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S. Korea orders high-risk businesses to close as cases surge in Seoul

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SEOUL: South Korea yesterday ordered nightclubs, museums and buffet restaurants closed and banned large gatherings in and around the capital as a burst of new cases sparked fears of a second wave.

The country's "trace, test and treat" approach has been held up as a global model, but it is now battling clusters mostly linked to Protestant churches.

Authorities reported 246 new infections yesterday, taking South Korea's total to 15,761, the fifth consecutive day of triple-digit increases after several weeks with numbers generally in the 30s and 40s.

Prime Minister Chung Sye-kyun said 12 high-risk business categories, including nightclubs, karaoke bars and buffet restaurants will cease operations from today in Seoul, Incheon and the neighbouring Gyeonggi province.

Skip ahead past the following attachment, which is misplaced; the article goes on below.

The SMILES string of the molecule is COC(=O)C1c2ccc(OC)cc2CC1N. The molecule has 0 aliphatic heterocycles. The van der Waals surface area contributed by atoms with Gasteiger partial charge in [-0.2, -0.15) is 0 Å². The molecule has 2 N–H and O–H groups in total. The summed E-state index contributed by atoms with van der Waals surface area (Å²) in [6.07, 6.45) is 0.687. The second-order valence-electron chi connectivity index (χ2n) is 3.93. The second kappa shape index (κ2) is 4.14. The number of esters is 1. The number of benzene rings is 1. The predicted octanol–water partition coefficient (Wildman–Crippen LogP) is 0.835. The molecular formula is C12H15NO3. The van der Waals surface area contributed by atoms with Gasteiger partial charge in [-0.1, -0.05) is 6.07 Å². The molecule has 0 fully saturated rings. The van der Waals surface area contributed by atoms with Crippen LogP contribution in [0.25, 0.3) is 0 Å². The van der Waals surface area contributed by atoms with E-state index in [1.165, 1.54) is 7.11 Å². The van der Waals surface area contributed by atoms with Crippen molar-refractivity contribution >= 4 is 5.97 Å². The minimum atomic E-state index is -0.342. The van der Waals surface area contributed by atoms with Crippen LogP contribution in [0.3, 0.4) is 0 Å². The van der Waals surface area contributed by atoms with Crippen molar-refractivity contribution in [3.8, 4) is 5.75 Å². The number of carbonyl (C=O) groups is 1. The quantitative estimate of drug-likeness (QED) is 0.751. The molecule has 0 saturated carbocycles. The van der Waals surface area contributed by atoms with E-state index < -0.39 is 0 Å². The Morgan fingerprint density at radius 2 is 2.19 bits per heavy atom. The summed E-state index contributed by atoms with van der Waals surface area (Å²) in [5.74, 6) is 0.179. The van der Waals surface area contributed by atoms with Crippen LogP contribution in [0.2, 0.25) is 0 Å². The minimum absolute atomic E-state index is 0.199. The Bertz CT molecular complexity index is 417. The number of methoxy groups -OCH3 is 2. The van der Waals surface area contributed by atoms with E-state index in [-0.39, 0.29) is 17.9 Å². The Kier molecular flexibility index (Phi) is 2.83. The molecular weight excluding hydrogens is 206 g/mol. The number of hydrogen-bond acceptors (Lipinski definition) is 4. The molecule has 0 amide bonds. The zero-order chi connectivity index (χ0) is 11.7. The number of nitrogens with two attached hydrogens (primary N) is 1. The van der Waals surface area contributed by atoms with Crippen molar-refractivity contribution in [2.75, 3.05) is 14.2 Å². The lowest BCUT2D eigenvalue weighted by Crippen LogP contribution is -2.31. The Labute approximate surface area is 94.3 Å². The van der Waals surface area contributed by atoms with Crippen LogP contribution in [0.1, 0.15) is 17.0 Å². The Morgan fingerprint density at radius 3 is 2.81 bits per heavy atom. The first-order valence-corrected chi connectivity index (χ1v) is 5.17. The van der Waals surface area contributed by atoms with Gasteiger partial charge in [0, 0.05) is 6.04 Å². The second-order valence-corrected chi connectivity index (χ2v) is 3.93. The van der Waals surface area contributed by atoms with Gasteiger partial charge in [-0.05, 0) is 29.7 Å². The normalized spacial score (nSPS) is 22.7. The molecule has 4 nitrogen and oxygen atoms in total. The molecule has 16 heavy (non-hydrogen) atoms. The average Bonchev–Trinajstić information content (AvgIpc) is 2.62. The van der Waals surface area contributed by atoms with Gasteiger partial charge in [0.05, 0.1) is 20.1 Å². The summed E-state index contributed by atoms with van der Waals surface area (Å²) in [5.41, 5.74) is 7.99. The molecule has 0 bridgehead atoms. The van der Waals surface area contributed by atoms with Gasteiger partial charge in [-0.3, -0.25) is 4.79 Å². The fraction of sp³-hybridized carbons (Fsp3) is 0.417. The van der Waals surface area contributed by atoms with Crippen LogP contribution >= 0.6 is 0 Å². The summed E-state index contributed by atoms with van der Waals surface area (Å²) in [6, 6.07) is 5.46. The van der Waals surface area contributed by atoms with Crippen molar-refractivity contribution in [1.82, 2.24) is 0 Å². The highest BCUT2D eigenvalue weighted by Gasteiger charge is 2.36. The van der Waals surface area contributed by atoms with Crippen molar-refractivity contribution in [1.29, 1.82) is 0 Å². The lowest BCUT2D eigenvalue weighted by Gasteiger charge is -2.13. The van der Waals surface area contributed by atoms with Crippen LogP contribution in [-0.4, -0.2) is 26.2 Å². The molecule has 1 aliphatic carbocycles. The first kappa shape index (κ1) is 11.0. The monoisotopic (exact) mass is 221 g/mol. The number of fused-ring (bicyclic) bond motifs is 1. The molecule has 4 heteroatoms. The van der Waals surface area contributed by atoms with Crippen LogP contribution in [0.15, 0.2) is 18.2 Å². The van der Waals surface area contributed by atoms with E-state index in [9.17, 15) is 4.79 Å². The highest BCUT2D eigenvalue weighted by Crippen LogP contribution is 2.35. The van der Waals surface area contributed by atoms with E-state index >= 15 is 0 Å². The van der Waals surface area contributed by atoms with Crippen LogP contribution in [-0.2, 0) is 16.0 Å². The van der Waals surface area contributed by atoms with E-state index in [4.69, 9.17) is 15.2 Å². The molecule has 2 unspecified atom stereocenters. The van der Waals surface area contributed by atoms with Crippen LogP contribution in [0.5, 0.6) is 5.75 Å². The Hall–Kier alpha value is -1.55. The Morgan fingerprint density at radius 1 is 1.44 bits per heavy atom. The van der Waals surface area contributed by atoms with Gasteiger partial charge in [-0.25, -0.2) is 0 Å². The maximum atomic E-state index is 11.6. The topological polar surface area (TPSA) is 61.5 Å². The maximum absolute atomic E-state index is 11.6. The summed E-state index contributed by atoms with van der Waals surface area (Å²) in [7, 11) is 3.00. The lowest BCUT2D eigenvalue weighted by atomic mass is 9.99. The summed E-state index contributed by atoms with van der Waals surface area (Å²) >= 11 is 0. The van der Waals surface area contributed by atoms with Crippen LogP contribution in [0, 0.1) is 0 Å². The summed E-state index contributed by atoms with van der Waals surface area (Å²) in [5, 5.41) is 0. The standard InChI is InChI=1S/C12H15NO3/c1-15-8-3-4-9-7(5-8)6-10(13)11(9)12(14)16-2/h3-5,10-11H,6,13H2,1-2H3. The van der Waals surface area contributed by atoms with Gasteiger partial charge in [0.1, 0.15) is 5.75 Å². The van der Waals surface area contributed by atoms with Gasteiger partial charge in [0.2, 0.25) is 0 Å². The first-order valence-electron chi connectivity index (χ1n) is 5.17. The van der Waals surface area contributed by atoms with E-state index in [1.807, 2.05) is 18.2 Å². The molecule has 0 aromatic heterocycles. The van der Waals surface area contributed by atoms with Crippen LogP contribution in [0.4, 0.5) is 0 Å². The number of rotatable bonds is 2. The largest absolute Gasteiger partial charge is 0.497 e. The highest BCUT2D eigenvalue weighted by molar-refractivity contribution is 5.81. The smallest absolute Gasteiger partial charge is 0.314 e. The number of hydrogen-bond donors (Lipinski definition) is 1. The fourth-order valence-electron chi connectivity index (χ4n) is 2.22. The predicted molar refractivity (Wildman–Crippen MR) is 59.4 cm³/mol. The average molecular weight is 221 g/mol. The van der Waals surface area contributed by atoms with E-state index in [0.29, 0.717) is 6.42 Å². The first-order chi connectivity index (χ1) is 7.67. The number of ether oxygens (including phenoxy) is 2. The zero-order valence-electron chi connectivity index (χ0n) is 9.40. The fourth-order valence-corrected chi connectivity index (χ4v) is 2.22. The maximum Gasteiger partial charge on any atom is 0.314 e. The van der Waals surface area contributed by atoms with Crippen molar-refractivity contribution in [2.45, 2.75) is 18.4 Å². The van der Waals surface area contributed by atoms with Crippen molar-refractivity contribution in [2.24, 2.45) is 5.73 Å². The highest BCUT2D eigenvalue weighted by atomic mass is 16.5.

All public institutions in the areas, such as museums, will also close, he added, while indoor gatherings of more than 50 people, and outdoor ones of more than 100, will also be prohibited.

Between them, the three areas account for half of South Korea's population.

"If we can't get the virus under control now we'll have to notch up social distancing to higher levels, and that would have a big impact on our economy and people's livelihoods," Prime Minister Chung Sye-kyun said.

All church gatherings had already been banned in Seoul and Gyeonggi since Saturday, while sports events went behind closed doors again.

The largest current cluster is centred on the Sarang Jeil Church in Seoul, headed by a controversial conservative pastor who has tested positive.

Some 457 cases are linked to that church as of yesterday, but health authorities said the current situation was a "much bigger crisis" than South Korea's initial outbreak, when more than 5,000 people connected to a religious sect were infected.

Another cluster has been traced to a Starbucks outlet outside Seoul with seven new cases, taking the tally there to 49. - AFP, REUTERS